On 16 March 2014 Tetris featured in the Sochi 2014 Paralympic Games closing ceremony where a huge colourful game of tetris was played on the stadium floor and the Tetris cubes spelling out the word impossible.


Tetriminos are game pieces shaped like tetrominoes, geometric shapes composed of four square blocks each. A random sequence of Tetriminos fall down the playing field (a rectangular vertical shaft, called the "well" or "matrix"). The objective of the game is to manipulate these Tetriminos, by moving each one sideways and rotating it by 90 degree units, with the aim of creating a horizontal line of ten blocks without gaps. When such a line is created, it disappears, and any block above the deleted line will fall. When a certain number of lines are cleared, the game enters a new level. As the game progresses, each level causes the Tetriminos to fall faster, and the game ends when the stack of Tetriminos reaches the top of the playing field and no new Tetriminos are able to enter. Some games also end after a finite number of levels or lines.

All of the Tetriminos are capable of single and double clears. I, J, and L are able to clear triples. Only the I Tetrimino has the capacity to clear four lines simultaneously, and this is referred to as a "tetris". (This may vary depending on the rotation and compensation rules of each specific Tetris implementation. For instance, in the Super Rotation System used in most recent implementations, certain situations allow T, S, and Z to 'snap' into tight spots and clear triples.)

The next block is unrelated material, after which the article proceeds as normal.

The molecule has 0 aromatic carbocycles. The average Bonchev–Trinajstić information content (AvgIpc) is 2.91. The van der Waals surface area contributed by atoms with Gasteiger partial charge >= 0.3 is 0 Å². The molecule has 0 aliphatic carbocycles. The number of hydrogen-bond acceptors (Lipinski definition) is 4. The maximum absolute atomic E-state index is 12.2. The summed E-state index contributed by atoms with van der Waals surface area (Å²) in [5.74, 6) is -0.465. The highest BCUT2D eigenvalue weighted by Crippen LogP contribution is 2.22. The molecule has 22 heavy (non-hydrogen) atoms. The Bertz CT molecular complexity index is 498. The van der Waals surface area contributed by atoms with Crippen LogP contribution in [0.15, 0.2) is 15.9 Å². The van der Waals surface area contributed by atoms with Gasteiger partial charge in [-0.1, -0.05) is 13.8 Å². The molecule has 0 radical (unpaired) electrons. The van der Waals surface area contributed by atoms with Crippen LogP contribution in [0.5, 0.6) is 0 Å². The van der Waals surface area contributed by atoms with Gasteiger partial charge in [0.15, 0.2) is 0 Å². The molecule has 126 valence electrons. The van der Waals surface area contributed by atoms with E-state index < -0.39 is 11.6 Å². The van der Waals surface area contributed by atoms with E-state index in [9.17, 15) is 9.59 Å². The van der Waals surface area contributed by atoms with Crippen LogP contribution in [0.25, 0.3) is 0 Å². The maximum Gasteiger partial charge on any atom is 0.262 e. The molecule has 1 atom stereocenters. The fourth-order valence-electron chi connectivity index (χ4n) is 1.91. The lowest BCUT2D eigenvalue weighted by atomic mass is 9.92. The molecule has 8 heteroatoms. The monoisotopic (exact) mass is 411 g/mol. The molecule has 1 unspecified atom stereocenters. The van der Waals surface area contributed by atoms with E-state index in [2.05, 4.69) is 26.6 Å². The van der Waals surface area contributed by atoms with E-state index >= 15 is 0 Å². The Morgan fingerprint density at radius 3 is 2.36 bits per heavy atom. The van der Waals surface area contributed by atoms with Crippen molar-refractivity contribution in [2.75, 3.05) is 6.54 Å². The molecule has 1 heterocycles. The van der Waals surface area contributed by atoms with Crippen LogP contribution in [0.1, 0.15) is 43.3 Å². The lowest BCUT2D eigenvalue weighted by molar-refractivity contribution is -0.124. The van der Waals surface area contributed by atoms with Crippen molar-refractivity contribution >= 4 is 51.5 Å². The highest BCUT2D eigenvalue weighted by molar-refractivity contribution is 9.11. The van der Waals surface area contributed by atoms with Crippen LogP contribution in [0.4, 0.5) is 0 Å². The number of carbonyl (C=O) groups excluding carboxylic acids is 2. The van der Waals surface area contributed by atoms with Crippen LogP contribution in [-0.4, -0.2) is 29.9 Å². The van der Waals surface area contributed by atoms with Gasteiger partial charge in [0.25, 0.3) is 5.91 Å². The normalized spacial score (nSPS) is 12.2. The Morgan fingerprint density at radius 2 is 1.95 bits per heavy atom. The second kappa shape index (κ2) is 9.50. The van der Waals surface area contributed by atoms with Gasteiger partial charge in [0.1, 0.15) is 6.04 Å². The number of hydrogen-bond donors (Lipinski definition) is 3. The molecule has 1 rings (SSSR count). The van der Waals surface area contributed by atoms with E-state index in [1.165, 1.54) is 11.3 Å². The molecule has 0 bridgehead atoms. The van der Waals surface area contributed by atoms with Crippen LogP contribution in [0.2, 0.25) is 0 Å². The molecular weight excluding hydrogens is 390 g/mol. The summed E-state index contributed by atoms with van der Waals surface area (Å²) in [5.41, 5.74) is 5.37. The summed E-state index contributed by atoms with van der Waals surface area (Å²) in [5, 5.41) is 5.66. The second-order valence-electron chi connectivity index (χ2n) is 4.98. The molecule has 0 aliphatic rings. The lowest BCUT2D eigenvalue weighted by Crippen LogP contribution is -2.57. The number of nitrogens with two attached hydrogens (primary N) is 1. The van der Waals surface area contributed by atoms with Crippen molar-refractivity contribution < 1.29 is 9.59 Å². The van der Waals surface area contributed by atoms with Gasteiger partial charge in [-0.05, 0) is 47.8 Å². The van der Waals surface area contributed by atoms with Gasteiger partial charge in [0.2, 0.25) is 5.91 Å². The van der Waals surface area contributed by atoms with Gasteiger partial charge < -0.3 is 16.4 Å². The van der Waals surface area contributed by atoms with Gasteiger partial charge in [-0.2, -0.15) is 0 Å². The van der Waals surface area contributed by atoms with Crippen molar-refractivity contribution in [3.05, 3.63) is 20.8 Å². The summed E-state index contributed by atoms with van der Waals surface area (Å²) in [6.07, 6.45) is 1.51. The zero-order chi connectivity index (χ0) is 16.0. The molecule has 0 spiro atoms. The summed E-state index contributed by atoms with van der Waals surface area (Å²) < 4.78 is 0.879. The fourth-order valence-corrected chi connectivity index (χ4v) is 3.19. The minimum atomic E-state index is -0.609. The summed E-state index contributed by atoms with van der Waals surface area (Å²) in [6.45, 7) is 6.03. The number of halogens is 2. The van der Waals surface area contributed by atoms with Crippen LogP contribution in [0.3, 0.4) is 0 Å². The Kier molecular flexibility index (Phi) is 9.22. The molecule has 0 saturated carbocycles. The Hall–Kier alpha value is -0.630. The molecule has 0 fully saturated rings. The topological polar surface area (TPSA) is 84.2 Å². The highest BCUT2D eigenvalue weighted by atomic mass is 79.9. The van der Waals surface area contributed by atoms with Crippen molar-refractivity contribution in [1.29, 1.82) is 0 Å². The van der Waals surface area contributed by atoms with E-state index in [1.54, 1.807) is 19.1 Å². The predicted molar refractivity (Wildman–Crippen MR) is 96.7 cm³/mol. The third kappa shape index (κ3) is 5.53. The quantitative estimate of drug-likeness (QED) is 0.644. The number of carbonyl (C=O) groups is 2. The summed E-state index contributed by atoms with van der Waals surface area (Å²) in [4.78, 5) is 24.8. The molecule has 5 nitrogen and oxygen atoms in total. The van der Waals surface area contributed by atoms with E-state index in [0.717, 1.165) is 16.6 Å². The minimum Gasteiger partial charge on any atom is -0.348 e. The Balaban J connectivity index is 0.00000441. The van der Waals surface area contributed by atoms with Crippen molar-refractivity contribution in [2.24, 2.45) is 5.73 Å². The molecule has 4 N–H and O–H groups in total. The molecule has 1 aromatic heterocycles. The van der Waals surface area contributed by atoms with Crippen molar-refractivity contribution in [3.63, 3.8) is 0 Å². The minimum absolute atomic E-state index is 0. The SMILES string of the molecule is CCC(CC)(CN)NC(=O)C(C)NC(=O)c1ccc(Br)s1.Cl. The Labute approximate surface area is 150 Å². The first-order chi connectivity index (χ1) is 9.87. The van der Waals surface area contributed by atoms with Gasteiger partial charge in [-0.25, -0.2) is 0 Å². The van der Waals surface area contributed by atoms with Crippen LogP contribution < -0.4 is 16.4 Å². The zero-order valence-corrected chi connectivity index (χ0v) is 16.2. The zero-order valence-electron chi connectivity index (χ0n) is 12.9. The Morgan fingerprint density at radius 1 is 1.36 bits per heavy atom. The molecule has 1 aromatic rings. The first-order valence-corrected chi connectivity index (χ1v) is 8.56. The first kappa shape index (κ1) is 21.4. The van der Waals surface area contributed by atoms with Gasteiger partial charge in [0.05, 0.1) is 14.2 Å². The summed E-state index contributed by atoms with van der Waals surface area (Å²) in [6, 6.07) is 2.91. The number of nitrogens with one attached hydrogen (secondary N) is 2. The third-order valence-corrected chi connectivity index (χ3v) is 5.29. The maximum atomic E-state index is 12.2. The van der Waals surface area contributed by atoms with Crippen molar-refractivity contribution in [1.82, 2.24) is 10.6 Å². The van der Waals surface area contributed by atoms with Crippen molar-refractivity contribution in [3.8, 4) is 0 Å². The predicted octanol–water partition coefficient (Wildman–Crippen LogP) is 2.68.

Tetris on GameBoy (1989)

Tetris has been involved in many legal battles in regard to rights ownership. In June 1984, Alexey Pajitnov created Tetris on an Elektronika 60 while working for the Soviet Academy of Sciences at their Computer Center in Moscow with Dmitry Pavlovsky, and Vadim Gerasimov ported it to the IBM PC. Gerasimov reports that Pajitnov chose the name "Tetris" as "a combination of 'tetromino' and 'tennis'." From there, the PC game exploded into popularity, and began spreading all around Moscow. The most recent version of this port is available on Gerasimov's web site.